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IICSA published its final Report in October 2022. This website was last updated in January 2023.

IICSA Independent Inquiry into Child Sexual Abuse

The Report of the Independent Inquiry into Child Sexual Abuse

Final report

G.8: “My education suffered”

39. Victims and survivors commonly stated that their education was significantly disrupted as a result of being sexually abused as a child. Thirty-two percent of Truth Project participants spoke about the impact of child sexual abuse on their education.

40. Some victims and survivors were prevented from attending school or receiving an education. Lyndon did not receive any education for two years while living in a children’s home, where he was being sexually abused. He was 30 when he learned to read and write properly.[1] Others refused to go to school as it was where they were being sexually abused. Before he was sexually abused, RC-A622 “enjoyed going to school” and had “aspirations of being a vet or naval pilot”.[2] However, RC-A622 said “I feared going to school once the abuse started” and he began truanting, stealing and drinking excessively.[3]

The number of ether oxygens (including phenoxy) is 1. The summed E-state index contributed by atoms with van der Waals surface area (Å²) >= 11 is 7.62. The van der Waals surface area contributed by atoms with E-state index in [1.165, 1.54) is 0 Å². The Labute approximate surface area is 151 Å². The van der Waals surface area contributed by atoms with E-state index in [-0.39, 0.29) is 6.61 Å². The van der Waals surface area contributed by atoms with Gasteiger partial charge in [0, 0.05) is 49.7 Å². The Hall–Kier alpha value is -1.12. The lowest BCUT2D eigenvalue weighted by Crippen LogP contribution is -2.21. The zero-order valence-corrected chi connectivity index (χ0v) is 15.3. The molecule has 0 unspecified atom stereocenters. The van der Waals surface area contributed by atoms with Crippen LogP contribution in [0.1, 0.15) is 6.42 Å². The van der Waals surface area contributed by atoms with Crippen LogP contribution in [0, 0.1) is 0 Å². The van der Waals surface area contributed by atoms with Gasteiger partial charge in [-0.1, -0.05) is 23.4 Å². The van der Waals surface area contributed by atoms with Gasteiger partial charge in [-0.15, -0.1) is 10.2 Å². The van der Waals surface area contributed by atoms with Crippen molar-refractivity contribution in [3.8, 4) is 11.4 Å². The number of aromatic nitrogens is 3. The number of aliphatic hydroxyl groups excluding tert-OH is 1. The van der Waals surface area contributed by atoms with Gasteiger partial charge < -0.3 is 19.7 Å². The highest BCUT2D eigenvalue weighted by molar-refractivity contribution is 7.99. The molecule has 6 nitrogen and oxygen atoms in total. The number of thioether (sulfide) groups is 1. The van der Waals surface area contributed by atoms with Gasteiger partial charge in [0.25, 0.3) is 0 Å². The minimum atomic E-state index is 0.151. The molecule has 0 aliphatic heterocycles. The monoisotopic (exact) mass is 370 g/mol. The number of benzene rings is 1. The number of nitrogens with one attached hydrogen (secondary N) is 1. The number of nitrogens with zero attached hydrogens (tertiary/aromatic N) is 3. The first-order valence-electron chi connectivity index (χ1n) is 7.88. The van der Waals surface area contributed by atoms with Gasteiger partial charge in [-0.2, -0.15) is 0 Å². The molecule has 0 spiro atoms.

41. Many victims and survivors felt unable to participate fully at school due to the sexual abuse they were experiencing. Sixteen percent of Truth Project participants reported academic difficulties, with 8 percent reporting leaving school early. One Truth Project participant said that he struggled to concentrate to such an extent that he left school, aged 16, at the same educational grade as he had achieved aged eight.[4] For those who were sexually abused at school, this impact was particularly acute. Cassy endured sexual abuse at her private boarding school. By the time she was in her mid-teens, she could no longer continue with her education.[5]

42. Other victims and survivors were successful in their education. Some referenced their experiences of sexual abuse as a motivation to work hard and achieve: they wanted to throw themselves into their education to escape sexual abuse. Faith did well at school and went to university. She described education as “my saving grace”.[6]

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